Perth County Warden Mert Schneider, right, speaks during the County Council public meeting on surplus farmhouse severances that was held in Monkton on Thursday, April 14
By Dan Rankin
At Perth County’s special public meeting at the Elma-Logan Arena in Monkton on Thursday, April 14, speaker after passionate speaker and letter after frustrated letter focused on the need for Perth County Council to not only follow through with plans to begin permitting landowners to sever surplus farmhouse dwellings, but to think again when it comes to instituting restrictive regulations, which residents say would benefit no one.
The meeting began with Perth County planner Allan Rothwell giving a background of the issue, including the Sept. 2011 decision by the Ontario Municipal Board to uphold Perth County’s decision to continue preventing the severances, and the June 2015 public meeting in Sebringville, at which several of the same people who spoke Thursday presented the same types of arguments. “Since that time, County Council has received several reports from our department as well as their own research and, in March this year, County Council chose to proceed to the public regarding a county-initiated amendment, which is the reason we’re here tonight,” Rothwell said.
The amendment to the county’s official plan would permit surplus farmhouse severances, so long as they satisfy a number of criteria. Among the criteria is a need for the land on which the surplus farm dwelling is situated to be held in the exact same ownership as the consolidated farm operation, and for a period of no less than five years; the land on which the surplus farm dwelling is situated must also be contiguous with the consolidated farm operation to which the farm dwelling has become surplus. Unattached properties, or properties located across roads or sideroads, would be ineligible.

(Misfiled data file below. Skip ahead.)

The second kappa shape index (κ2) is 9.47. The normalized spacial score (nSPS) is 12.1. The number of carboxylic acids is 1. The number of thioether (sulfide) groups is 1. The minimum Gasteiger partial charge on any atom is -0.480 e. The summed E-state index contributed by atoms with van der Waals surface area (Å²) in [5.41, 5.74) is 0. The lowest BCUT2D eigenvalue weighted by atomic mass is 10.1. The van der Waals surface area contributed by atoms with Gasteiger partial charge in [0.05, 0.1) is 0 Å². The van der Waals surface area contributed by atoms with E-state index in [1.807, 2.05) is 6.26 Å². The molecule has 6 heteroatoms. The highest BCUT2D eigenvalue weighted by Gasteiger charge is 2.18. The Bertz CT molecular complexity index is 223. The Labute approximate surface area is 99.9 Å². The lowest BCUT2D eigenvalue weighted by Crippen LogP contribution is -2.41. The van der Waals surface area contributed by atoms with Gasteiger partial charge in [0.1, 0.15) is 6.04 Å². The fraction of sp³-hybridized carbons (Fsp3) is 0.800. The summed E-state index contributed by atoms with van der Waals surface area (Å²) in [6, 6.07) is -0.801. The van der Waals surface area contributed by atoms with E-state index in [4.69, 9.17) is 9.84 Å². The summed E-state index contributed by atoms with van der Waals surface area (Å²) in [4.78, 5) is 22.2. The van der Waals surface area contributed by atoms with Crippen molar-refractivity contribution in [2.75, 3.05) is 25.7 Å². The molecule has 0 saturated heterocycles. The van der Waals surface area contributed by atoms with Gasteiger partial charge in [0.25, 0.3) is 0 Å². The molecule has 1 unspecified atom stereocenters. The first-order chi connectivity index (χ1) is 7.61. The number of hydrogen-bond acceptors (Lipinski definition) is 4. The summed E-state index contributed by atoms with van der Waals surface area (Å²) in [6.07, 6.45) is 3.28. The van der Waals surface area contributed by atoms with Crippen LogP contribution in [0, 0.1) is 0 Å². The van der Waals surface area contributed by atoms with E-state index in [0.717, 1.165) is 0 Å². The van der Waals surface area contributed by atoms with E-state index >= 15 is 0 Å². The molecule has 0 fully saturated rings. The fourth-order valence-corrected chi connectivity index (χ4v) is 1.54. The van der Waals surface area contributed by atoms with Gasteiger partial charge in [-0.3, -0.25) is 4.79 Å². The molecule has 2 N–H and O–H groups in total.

For most of the following hour, farmers and other residents of Perth County who were unhappy with those criteria, but very interested in seeing farmhouse severances allowed once more, had their voices heard. Rothwell also read letters expressing similar feelings written by those unable to attend.
“Being contiguous is not a reality in the farming community,” wrote Perth South resident Linda Mills in one such letter. She said they own four farms, two of which have homes, and one of which they would be interested in severing. “None of them are touching… If a family member does not occupy the second home, it will be taken down as I am not in the business of becoming a landlord.”
The loss of farm houses was a topic mentioned frequently Thursday, as residents said they were worried about dwindling rural population, disappearing institutions such as schools, churches and fire halls, and steadily increasing tax bills.